Here’s what Southwest Airlines Did When 3 Women Ran to Assist a Passenger Having a Seizure


It was a sleepy Sunday morning in New Orleans airport.  After just attending my 20 year high school reunion in the “Big Easy” I was tired, wearing comfortable travel clothes, and scrolling through my Facebook feed at the gate as we were just about to begin boarding.  However, a man yelled out “someone help” and huge circle of space opened up from where the yell emanated close to the boarding area across the room.  He pointed to a man shaking violently in his chair with foam coming from his mouth.


This immediate backing away from the scene is typical of a medical type emergency as most people feel unfamiliar or scared to help when they are not sure what to do, and therefore people tend to scatter out of the way. Contrast that with people who are medically trained- we tend to run toward an unknown situation where help is needed.


This large man was actively having a generalized seizure in a chair where he sat alone.  3 women ran to his assistance.  We briefly introduced each other to understand our skillsets (one was a surgical tech, another a nurse, and myself a physician).  We worked together to lower him to the ground where we could lay him on his left side to facilitated oxygenation and attempted to protect his head from the surrounding metal seats during the violent seizure.


Southwest flight attendants (or perhaps gate attendants) quickly approached and asked how they could help.  We asked for them to call 911.  We quickly reached to grab his wallet to find identification and to see if there were any medical alerts that may be of assistance.  We asked the attendants to also try to find out if he was traveling alone, and if they could contact family.


No one from southwest questioned our ability to help, or ask for credentials proving who we were before allowing us to assist this man in need. 


The man stopped seizing and we all took a deep breath and discussed the next steps, but he suddenly started seizing again.  We waited with him patiently, protecting his airway and his head and the second seizure eventually stopped.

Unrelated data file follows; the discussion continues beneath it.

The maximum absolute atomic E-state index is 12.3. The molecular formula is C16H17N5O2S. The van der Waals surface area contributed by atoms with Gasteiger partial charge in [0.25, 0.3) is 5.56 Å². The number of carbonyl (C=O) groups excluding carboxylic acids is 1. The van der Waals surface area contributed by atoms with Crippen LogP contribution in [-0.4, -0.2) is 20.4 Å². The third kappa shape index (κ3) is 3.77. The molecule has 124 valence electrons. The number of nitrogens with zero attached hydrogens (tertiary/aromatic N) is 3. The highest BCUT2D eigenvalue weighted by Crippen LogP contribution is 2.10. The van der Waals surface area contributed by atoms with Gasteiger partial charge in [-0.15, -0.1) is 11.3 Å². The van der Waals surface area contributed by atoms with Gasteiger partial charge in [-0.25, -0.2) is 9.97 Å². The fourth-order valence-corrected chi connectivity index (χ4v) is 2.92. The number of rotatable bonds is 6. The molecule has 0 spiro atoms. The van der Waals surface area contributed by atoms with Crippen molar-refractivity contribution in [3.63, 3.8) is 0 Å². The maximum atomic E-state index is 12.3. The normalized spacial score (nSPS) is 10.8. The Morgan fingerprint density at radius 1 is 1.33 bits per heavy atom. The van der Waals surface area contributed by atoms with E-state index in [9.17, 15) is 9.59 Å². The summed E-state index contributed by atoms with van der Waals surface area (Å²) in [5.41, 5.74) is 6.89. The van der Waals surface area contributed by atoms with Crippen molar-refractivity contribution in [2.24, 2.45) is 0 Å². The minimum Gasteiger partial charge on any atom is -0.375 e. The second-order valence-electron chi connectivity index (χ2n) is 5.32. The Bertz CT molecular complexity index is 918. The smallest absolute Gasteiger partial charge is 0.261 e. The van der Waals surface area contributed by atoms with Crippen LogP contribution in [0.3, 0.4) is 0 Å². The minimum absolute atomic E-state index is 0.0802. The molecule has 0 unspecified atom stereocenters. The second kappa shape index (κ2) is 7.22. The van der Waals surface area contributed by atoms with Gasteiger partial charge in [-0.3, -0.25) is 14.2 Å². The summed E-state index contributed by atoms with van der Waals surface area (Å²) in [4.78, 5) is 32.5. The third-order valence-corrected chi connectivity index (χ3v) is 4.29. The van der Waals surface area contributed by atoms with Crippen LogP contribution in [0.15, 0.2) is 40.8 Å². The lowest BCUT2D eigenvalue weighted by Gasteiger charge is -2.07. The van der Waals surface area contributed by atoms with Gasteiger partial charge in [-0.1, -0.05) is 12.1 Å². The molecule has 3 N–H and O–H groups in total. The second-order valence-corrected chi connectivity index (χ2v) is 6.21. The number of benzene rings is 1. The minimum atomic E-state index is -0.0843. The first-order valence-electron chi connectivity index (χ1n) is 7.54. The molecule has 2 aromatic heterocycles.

EMS arrived about 5 minutes later and got him to a stretcher and off to the hospital. He was still in a post ictal state from the seizures and obviously in no condition to travel.


We realized after the crisis was averted that the gate at the terminal had become eerily quiet as everyone watched the ordeal unravel.  Once he was on the way to the hospital people began to mill about, and I joined my husband back at my seat.


Unfortunately, there have been many articles recently about women physicians being turned away by flight attendants during a medical emergency in flight, and having to prove their credentials before being allowed to assist.  These women doctors were apparently not meeting a certain stereotypical appearance expected by the attendants.  In contrast, older male physicians coming along later were allowed to help without question.  These events have hampered timely medical intervention and exposed sexism still prevalent in our country.


Southwest employees did none of this.  They were supportive in any way they could be, were appreciative for the help, and had the ailing passenger’s best interest at the forefront of their actions. 


After about 10 minutes, an announcement on the load speaker requested the 3 women who assisted in the medical emergency to come to the gate desk before we board.  Here we go, I thought.  They are now going to make me show my credentials, explain what happened, prove how I am qualified to have assisted.  But no, they gave each of us a small voucher for a future flight instead and thanked us for the help, with no further questions asked.  Kudos Southwest.


This event occurred a few months ago and I haven’t thought of it since that day.  However, I was reminded of it today when I saw an article about how a homeless man helped injured and bleeding children in the wake of the tragic events at the UK concert suicide bombing.  His credentials are irrelevant.  When a need arises for a fellow human and everyone else runs the other way, I hope more people step up like he did. 


hospital birth, Parenting, Physician Training, Uncategorized